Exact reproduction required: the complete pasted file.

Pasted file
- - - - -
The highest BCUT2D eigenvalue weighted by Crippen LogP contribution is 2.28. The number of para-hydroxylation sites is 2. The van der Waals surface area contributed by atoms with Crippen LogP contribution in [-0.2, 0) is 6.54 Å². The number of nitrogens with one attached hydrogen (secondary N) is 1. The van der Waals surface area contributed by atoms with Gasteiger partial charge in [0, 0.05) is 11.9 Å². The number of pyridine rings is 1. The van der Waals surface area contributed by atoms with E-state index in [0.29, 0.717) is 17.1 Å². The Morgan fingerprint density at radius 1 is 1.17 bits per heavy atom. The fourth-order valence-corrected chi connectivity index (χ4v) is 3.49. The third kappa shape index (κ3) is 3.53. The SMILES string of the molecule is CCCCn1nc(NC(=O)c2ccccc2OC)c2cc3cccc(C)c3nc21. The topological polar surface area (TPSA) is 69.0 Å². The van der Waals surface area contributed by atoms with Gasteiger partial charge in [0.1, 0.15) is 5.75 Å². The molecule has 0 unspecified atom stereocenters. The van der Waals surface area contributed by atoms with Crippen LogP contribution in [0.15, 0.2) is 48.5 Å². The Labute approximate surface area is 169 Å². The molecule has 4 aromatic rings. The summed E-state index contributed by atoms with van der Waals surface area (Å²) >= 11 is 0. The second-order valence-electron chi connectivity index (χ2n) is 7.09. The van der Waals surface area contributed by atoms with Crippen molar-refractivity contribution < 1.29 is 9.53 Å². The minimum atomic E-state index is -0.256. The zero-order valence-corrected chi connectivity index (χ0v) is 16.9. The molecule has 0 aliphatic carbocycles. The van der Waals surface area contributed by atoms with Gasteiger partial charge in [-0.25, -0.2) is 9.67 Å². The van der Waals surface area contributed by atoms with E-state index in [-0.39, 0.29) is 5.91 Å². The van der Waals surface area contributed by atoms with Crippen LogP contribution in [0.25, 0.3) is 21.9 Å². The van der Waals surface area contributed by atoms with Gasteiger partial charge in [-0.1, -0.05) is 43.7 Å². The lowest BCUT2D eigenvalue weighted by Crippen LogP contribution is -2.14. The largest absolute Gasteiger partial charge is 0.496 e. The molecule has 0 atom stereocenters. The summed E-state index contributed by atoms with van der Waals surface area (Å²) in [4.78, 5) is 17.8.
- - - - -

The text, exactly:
The highest BCUT2D eigenvalue weighted by Crippen LogP contribution is 2.28. The number of para-hydroxylation sites is 2. The van der Waals surface area contributed by atoms with Crippen LogP contribution in [-0.2, 0) is 6.54 Å². The number of nitrogens with one attached hydrogen (secondary N) is 1. The van der Waals surface area contributed by atoms with Gasteiger partial charge in [0, 0.05) is 11.9 Å². The number of pyridine rings is 1. The van der Waals surface area contributed by atoms with E-state index in [0.29, 0.717) is 17.1 Å². The Morgan fingerprint density at radius 1 is 1.17 bits per heavy atom. The fourth-order valence-corrected chi connectivity index (χ4v) is 3.49. The third kappa shape index (κ3) is 3.53. The SMILES string of the molecule is CCCCn1nc(NC(=O)c2ccccc2OC)c2cc3cccc(C)c3nc21. The topological polar surface area (TPSA) is 69.0 Å². The van der Waals surface area contributed by atoms with Gasteiger partial charge in [0.1, 0.15) is 5.75 Å². The molecule has 0 unspecified atom stereocenters. The van der Waals surface area contributed by atoms with Crippen LogP contribution in [0.15, 0.2) is 48.5 Å². The Labute approximate surface area is 169 Å². The molecule has 4 aromatic rings. The summed E-state index contributed by atoms with van der Waals surface area (Å²) >= 11 is 0. The second-order valence-electron chi connectivity index (χ2n) is 7.09. The van der Waals surface area contributed by atoms with Crippen molar-refractivity contribution < 1.29 is 9.53 Å². The minimum atomic E-state index is -0.256. The zero-order valence-corrected chi connectivity index (χ0v) is 16.9. The molecule has 0 aliphatic carbocycles. The van der Waals surface area contributed by atoms with Gasteiger partial charge in [-0.25, -0.2) is 9.67 Å². The van der Waals surface area contributed by atoms with E-state index in [-0.39, 0.29) is 5.91 Å². The van der Waals surface area contributed by atoms with Crippen LogP contribution in [0.25, 0.3) is 21.9 Å². The van der Waals surface area contributed by atoms with Gasteiger partial charge in [-0.1, -0.05) is 43.7 Å². The lowest BCUT2D eigenvalue weighted by Crippen LogP contribution is -2.14. The largest absolute Gasteiger partial charge is 0.496 e. The molecule has 0 atom stereocenters. The summed E-state index contributed by atoms with van der Waals surface area (Å²) in [4.78, 5) is 17.8.